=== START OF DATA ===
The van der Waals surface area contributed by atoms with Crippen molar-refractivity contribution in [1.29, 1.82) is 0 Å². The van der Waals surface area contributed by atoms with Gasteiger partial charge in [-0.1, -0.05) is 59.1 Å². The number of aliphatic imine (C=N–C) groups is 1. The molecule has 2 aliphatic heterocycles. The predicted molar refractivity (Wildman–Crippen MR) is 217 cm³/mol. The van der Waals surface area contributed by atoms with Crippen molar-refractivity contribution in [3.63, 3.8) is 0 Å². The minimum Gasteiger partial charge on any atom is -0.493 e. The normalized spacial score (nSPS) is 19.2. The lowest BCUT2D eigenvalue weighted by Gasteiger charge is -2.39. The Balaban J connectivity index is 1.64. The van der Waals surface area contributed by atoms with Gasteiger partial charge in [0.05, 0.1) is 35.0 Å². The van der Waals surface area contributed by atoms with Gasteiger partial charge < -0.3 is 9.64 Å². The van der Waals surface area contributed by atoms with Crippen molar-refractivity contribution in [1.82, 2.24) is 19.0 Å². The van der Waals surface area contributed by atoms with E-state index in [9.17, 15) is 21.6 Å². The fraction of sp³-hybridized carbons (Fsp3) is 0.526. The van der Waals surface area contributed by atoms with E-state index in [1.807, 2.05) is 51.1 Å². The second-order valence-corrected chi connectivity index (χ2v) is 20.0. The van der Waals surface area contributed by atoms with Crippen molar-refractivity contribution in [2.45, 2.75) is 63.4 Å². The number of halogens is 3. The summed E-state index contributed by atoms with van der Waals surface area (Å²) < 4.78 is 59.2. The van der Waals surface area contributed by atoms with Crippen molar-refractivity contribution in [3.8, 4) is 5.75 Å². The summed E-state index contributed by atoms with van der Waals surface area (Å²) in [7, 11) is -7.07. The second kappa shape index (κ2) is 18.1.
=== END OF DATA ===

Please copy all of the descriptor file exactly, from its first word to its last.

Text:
The van der Waals surface area contributed by atoms with Crippen molar-refractivity contribution in [1.29, 1.82) is 0 Å². The van der Waals surface area contributed by atoms with Gasteiger partial charge in [-0.1, -0.05) is 59.1 Å². The number of aliphatic imine (C=N–C) groups is 1. The molecule has 2 aliphatic heterocycles. The predicted molar refractivity (Wildman–Crippen MR) is 217 cm³/mol. The van der Waals surface area contributed by atoms with Crippen molar-refractivity contribution in [3.63, 3.8) is 0 Å². The minimum Gasteiger partial charge on any atom is -0.493 e. The normalized spacial score (nSPS) is 19.2. The lowest BCUT2D eigenvalue weighted by Gasteiger charge is -2.39. The Balaban J connectivity index is 1.64. The van der Waals surface area contributed by atoms with Gasteiger partial charge in [0.05, 0.1) is 35.0 Å². The van der Waals surface area contributed by atoms with Gasteiger partial charge < -0.3 is 9.64 Å². The van der Waals surface area contributed by atoms with Crippen molar-refractivity contribution in [1.82, 2.24) is 19.0 Å². The van der Waals surface area contributed by atoms with E-state index in [9.17, 15) is 21.6 Å². The fraction of sp³-hybridized carbons (Fsp3) is 0.526. The van der Waals surface area contributed by atoms with E-state index in [1.807, 2.05) is 51.1 Å². The second-order valence-corrected chi connectivity index (χ2v) is 20.0. The van der Waals surface area contributed by atoms with Crippen molar-refractivity contribution in [2.45, 2.75) is 63.4 Å². The number of halogens is 3. The summed E-state index contributed by atoms with van der Waals surface area (Å²) < 4.78 is 59.2. The van der Waals surface area contributed by atoms with Crippen molar-refractivity contribution in [3.8, 4) is 5.75 Å². The summed E-state index contributed by atoms with van der Waals surface area (Å²) in [7, 11) is -7.07. The second kappa shape index (κ2) is 18.1.